Nathan D. Hurley

Nathan D. Hurley wants his fate to be determined by a jury.

Hurley, charged with crimes in connection with a woman’s June 30 overdose death, told Tuscola County Circuit Court Judge Amy Grace Gierhart Tuesday that he wished to nullify his plea agreement and take his case to trial.

Hurley was scheduled to be sentenced Tuesday, but he informed the judge that he did not wish to proceed. In addition, Hurley’s attorney, Bernard Jocuns, presented Gierhart with a motion to withdraw as Hurley’s council.

The judge granted the motion, and adjourned the hearing to so that Hurley could be granted a new attorney and properly file a motion to withdraw his previous plea.

In January, the 44-year-old Hurley, of Caro, pleaded no contest to a single count of delivery/manufacture of methamphetamine. As part of the plea deal, counts of delivery of a controlled substance causing death and possession of methamphetamine were dropped.

As part of the plea agreement, which was – like Tuesday’s hearing – broadcast online via video hearing , Jocuns, of Lapeer,  told Gierhart that he and Hurley had agreed to a Cobbs agreement which would cap the minimum sentence at 10 years in prison. A Cobbs agreement is an agreement between the defense, prosecution (in this case Tuscola County Prosecutor Mark Reene) and judge outlining the likely sentence should a defendant accept a plea offer.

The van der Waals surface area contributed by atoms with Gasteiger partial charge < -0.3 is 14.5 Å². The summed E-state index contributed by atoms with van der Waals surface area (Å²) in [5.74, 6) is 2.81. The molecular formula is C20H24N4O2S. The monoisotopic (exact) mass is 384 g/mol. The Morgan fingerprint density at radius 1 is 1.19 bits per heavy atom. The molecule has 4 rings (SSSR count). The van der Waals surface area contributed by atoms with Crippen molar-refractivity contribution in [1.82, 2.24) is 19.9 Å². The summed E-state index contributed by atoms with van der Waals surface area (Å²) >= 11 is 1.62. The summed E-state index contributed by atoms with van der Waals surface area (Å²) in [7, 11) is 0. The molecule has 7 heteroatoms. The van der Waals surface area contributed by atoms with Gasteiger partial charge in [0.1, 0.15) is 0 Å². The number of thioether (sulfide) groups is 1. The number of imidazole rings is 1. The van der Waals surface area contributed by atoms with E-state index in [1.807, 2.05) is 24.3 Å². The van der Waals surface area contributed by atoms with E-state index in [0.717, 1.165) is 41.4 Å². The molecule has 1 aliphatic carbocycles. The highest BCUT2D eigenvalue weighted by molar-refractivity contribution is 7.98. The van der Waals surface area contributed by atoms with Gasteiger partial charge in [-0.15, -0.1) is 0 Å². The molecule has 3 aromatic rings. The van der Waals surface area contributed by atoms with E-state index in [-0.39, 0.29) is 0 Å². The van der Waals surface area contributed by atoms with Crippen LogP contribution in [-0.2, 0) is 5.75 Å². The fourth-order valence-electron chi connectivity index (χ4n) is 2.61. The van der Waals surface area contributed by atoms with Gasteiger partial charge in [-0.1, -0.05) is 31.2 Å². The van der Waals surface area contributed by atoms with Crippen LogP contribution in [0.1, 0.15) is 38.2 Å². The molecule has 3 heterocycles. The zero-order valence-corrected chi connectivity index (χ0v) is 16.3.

But Hurley, who has resided in the Tuscola County Jail since the June 30 incident, wrote the judge a letter saying he wished to withdraw the no-contest plea.

According to the Tuscola County Prosecutor’s Office, Hurley called 911 in the early morning hours of June 30 to report that his companion, 54-year-old Ramona Taylor, was unresponsive. When police arrived on scene – near the intersection of Columbia Street and Montague Avenue in Caro – they found Taylor deceased.

An autopsy confirmed Taylor died of a drug overdose.

Should Hurley’s eventual motion to withdraw his plea be granted, he will go to jury trial on the three crimes he’s been charged with. A guilty verdict of the delivery of controlled substance causing death count carries a maximum sentence of life in prison. Hurley at his January plea hearing acknowledged prior felonies he received in Tuscola County – a 2016 assault by strangulation conviction and three stealing/retaining a financial device convictions in 2013. The prior felony convictions enhance the maximum possible sentence of the delivery of meth count – normally a 20-year felony – to life in prison.

Hurley’s next hearing is pending.